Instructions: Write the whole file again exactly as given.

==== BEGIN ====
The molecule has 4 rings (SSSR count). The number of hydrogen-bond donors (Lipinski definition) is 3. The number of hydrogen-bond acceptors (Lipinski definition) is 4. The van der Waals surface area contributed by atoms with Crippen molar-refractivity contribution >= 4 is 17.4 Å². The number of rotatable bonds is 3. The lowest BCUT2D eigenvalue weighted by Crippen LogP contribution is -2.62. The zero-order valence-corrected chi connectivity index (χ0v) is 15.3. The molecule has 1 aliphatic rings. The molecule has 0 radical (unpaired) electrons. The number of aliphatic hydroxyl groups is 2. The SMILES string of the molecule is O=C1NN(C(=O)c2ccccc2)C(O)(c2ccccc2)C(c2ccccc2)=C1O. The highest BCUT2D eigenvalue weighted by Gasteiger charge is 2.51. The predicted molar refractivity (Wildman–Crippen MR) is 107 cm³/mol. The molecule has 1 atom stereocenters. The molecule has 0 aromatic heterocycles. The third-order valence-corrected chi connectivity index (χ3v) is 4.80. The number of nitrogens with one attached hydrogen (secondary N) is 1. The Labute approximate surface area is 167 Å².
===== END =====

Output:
The molecule has 4 rings (SSSR count). The number of hydrogen-bond donors (Lipinski definition) is 3. The number of hydrogen-bond acceptors (Lipinski definition) is 4. The van der Waals surface area contributed by atoms with Crippen molar-refractivity contribution >= 4 is 17.4 Å². The number of rotatable bonds is 3. The lowest BCUT2D eigenvalue weighted by Crippen LogP contribution is -2.62. The zero-order valence-corrected chi connectivity index (χ0v) is 15.3. The molecule has 1 aliphatic rings. The molecule has 0 radical (unpaired) electrons. The number of aliphatic hydroxyl groups is 2. The SMILES string of the molecule is O=C1NN(C(=O)c2ccccc2)C(O)(c2ccccc2)C(c2ccccc2)=C1O. The highest BCUT2D eigenvalue weighted by Gasteiger charge is 2.51. The predicted molar refractivity (Wildman–Crippen MR) is 107 cm³/mol. The molecule has 1 atom stereocenters. The molecule has 0 aromatic heterocycles. The third-order valence-corrected chi connectivity index (χ3v) is 4.80. The number of nitrogens with one attached hydrogen (secondary N) is 1. The Labute approximate surface area is 167 Å².